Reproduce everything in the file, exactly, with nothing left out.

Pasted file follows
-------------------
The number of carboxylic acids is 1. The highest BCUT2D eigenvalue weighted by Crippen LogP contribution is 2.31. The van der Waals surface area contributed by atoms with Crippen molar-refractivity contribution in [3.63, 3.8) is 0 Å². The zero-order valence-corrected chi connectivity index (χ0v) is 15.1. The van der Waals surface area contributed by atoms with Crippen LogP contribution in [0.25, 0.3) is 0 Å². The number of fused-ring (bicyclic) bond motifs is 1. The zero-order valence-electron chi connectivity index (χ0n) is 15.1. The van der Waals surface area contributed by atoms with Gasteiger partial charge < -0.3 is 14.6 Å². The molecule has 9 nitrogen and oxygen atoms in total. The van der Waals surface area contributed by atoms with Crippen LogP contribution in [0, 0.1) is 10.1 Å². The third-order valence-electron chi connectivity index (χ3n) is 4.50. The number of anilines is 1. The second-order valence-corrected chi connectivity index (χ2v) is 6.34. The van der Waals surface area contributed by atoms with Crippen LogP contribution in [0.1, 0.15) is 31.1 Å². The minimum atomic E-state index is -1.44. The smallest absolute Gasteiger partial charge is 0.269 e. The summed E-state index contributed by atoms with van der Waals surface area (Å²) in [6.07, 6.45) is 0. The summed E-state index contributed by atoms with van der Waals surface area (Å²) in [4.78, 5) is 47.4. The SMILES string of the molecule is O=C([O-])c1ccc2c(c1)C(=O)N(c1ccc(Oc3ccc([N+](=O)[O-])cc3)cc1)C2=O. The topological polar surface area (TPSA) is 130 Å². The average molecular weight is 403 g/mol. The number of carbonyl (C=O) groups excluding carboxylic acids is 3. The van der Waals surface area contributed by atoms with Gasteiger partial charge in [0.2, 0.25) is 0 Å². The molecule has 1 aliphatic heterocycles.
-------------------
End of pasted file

The number of carboxylic acids is 1. The highest BCUT2D eigenvalue weighted by Crippen LogP contribution is 2.31. The van der Waals surface area contributed by atoms with Crippen molar-refractivity contribution in [3.63, 3.8) is 0 Å². The zero-order valence-corrected chi connectivity index (χ0v) is 15.1. The van der Waals surface area contributed by atoms with Crippen LogP contribution in [0.25, 0.3) is 0 Å². The number of fused-ring (bicyclic) bond motifs is 1. The zero-order valence-electron chi connectivity index (χ0n) is 15.1. The van der Waals surface area contributed by atoms with Gasteiger partial charge < -0.3 is 14.6 Å². The molecule has 9 nitrogen and oxygen atoms in total. The van der Waals surface area contributed by atoms with Crippen LogP contribution in [0, 0.1) is 10.1 Å². The third-order valence-electron chi connectivity index (χ3n) is 4.50. The number of anilines is 1. The second-order valence-corrected chi connectivity index (χ2v) is 6.34. The van der Waals surface area contributed by atoms with Crippen LogP contribution in [0.1, 0.15) is 31.1 Å². The minimum atomic E-state index is -1.44. The smallest absolute Gasteiger partial charge is 0.269 e. The summed E-state index contributed by atoms with van der Waals surface area (Å²) in [6.07, 6.45) is 0. The summed E-state index contributed by atoms with van der Waals surface area (Å²) in [4.78, 5) is 47.4. The SMILES string of the molecule is O=C([O-])c1ccc2c(c1)C(=O)N(c1ccc(Oc3ccc([N+](=O)[O-])cc3)cc1)C2=O. The topological polar surface area (TPSA) is 130 Å². The average molecular weight is 403 g/mol. The number of carbonyl (C=O) groups excluding carboxylic acids is 3. The van der Waals surface area contributed by atoms with Gasteiger partial charge in [0.2, 0.25) is 0 Å². The molecule has 1 aliphatic heterocycles.